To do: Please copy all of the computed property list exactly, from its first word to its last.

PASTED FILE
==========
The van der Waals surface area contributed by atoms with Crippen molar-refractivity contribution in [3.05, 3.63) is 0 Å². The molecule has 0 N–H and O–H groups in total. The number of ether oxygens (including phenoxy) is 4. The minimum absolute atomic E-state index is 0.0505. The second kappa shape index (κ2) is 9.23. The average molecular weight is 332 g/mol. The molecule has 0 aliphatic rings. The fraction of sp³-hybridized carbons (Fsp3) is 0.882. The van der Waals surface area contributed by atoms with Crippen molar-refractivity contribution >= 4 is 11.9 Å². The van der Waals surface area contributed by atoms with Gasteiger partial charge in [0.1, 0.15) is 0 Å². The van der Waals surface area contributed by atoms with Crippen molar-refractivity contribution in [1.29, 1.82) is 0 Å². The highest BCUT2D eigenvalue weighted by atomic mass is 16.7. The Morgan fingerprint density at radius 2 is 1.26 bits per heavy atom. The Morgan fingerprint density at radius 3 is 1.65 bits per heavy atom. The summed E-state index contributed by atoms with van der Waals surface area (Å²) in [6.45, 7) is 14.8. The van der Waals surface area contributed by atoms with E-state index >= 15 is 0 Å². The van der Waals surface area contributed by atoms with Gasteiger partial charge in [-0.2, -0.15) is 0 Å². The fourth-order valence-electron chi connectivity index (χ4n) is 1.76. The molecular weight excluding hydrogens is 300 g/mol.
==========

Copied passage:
The van der Waals surface area contributed by atoms with Crippen molar-refractivity contribution in [3.05, 3.63) is 0 Å². The molecule has 0 N–H and O–H groups in total. The number of ether oxygens (including phenoxy) is 4. The minimum absolute atomic E-state index is 0.0505. The second kappa shape index (κ2) is 9.23. The average molecular weight is 332 g/mol. The molecule has 0 aliphatic rings. The fraction of sp³-hybridized carbons (Fsp3) is 0.882. The van der Waals surface area contributed by atoms with Crippen molar-refractivity contribution >= 4 is 11.9 Å². The van der Waals surface area contributed by atoms with Gasteiger partial charge in [0.1, 0.15) is 0 Å². The van der Waals surface area contributed by atoms with Crippen molar-refractivity contribution in [1.29, 1.82) is 0 Å². The highest BCUT2D eigenvalue weighted by atomic mass is 16.7. The Morgan fingerprint density at radius 2 is 1.26 bits per heavy atom. The Morgan fingerprint density at radius 3 is 1.65 bits per heavy atom. The summed E-state index contributed by atoms with van der Waals surface area (Å²) in [6.45, 7) is 14.8. The van der Waals surface area contributed by atoms with E-state index >= 15 is 0 Å². The van der Waals surface area contributed by atoms with Gasteiger partial charge in [-0.2, -0.15) is 0 Å². The fourth-order valence-electron chi connectivity index (χ4n) is 1.76. The molecular weight excluding hydrogens is 300 g/mol.